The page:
An ad-free and cookie-free webpage by FactorPad
Our quantitative data points are meant to provide a high-level understanding of factors in equity risk models for Cvs Health Corp. Portfolio managers use these models to forecast risk, optimize portfolios and review performance.
We show how CVS stock compares to 2,000+ US-based stocks, and to peers in the Retail Trade sector and Drugstore Chains industry.
Please do not consider this data as investment advice. Data is downloaded from sources we deem reliable, but errors may occur.
CVS Health Corp. engages in the provision of health care services. It operates through the following segments: Pharmacy Services, Retail or Long Term Care, Health Care Benefits, and Corporate. The Pharmacy Services segment offers pharmacy benefit management solutions. The Retail or Long Term Care segment includes selling of prescription drugs and assortment of general merchandise. The Health Care Benefits segment offers traditional, voluntary and consumer-directed health insurance products and related services, including medical, pharmacy, dental, behavioural health, medical management capabilities. The Corporate segment involves in providing management and administrative services. The company was founded by Stanley P. Goldstein and Ralph Hoagland in 1963 and is headquartered in Woonsocket, RI.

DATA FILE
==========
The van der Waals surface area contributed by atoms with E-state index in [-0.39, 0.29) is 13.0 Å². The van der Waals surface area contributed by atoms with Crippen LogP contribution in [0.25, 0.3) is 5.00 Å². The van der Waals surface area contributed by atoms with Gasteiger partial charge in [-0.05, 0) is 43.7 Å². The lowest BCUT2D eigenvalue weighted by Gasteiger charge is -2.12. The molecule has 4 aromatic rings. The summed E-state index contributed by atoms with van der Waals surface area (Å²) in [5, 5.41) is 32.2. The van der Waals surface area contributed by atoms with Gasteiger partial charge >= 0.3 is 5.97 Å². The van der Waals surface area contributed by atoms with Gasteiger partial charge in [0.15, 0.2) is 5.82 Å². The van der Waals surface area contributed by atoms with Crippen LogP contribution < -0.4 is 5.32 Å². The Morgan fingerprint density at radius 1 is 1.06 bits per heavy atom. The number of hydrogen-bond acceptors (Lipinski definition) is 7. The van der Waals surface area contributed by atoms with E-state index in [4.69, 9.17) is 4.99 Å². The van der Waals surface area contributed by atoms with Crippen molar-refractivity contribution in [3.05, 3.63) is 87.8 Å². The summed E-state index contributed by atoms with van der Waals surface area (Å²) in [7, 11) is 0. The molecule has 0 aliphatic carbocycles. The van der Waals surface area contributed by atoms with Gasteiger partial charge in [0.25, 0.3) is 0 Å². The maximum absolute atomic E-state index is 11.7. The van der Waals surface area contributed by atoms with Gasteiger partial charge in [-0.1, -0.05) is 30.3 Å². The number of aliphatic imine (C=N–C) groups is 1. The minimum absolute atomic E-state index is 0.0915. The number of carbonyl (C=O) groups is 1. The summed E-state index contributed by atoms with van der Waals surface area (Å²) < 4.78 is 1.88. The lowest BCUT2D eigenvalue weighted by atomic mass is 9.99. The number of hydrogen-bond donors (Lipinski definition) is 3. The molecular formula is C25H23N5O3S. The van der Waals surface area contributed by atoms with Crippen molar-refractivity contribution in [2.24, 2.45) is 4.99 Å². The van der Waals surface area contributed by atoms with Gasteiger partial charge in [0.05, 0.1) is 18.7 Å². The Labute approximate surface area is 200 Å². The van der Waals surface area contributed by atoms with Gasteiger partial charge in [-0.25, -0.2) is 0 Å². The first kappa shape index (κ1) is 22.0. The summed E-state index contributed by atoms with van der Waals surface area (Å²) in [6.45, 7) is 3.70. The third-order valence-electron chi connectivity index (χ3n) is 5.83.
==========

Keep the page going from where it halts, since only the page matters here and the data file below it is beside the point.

Many of the following risk metrics are standardized and transformed into quantitative factors in institutional-level risk models.
Rankings below represent percentiles from 1 to 100, with 1 being the lowest rating of risk.
Stocks with higher beta exhibit higher sensitivity to the ups and downs in the market. (↑↑)
Stocks with higher market capitalization often have lower risk. (↑↓)
Higher average daily dollar volume over the past 30 days implies lower liquidity risk. (↑↓)
Higher price momentum stocks, aka recent winners, equate to lower risk for many investors. (↑↓)
Style risk factors often include measures of profitability and payout levels.
Companies with higher earnings generally provide lower risk. (↑↓)
Companies with higher dividend yields, if sustaintable, are perceived to have lower risk. (↑↓)
This is a new resource, spread the word, tell a friend